From Tones in Tinnitus to Sensed Social Interaction in Schizophrenia: How Understanding Cortical Organization Can Inform the Study of Hallucinations and Psychosis

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Abstract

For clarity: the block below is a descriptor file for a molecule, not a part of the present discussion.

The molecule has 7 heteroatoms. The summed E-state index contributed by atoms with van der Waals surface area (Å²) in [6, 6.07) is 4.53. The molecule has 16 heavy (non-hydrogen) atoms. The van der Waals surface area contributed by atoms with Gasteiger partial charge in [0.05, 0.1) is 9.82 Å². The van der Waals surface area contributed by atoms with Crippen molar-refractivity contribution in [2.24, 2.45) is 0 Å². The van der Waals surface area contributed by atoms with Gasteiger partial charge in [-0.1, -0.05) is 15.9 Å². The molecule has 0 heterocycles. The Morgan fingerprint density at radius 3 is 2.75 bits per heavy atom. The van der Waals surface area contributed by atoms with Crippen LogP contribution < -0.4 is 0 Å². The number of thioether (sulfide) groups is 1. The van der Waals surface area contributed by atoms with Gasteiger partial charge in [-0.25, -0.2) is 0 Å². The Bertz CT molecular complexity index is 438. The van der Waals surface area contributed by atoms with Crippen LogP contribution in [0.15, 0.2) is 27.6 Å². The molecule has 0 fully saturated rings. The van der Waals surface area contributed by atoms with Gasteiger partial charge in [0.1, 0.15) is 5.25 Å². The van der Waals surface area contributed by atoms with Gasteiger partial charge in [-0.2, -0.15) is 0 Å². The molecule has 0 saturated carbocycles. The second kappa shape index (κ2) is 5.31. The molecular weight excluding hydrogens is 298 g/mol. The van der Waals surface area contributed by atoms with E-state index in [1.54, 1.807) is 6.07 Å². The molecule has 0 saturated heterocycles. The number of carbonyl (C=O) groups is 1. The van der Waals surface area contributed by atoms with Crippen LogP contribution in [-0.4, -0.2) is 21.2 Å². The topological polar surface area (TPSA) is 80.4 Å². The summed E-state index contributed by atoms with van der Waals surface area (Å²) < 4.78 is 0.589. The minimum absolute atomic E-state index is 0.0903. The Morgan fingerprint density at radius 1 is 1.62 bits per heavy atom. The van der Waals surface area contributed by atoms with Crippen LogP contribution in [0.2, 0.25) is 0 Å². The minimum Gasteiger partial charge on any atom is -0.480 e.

The content, modality, and perceptual attributes of hallucinations and other psychotic symptoms may be related to neural representation at a single cell and population level in the cerebral cortex. A brief survey of some principles and examples of cortical representation and organization will be presented together with evidence for a correspondence between the neurobiology of brain areas activated at the time of a hallucination and the content of the corresponding hallucinatory and psychotic experiences. Contrasting the hallucinations of schizophrenia with other conditions, we highlight phenomenological aspects of hallucinations that are ignored in clinical practice but carry potentially important information about the brain regions and dysfunctions underlying them. Knowledge of cortical representation and organization are being used to develop animal models of hallucination and to test treatments that are now beginning to translate to the clinical domain.

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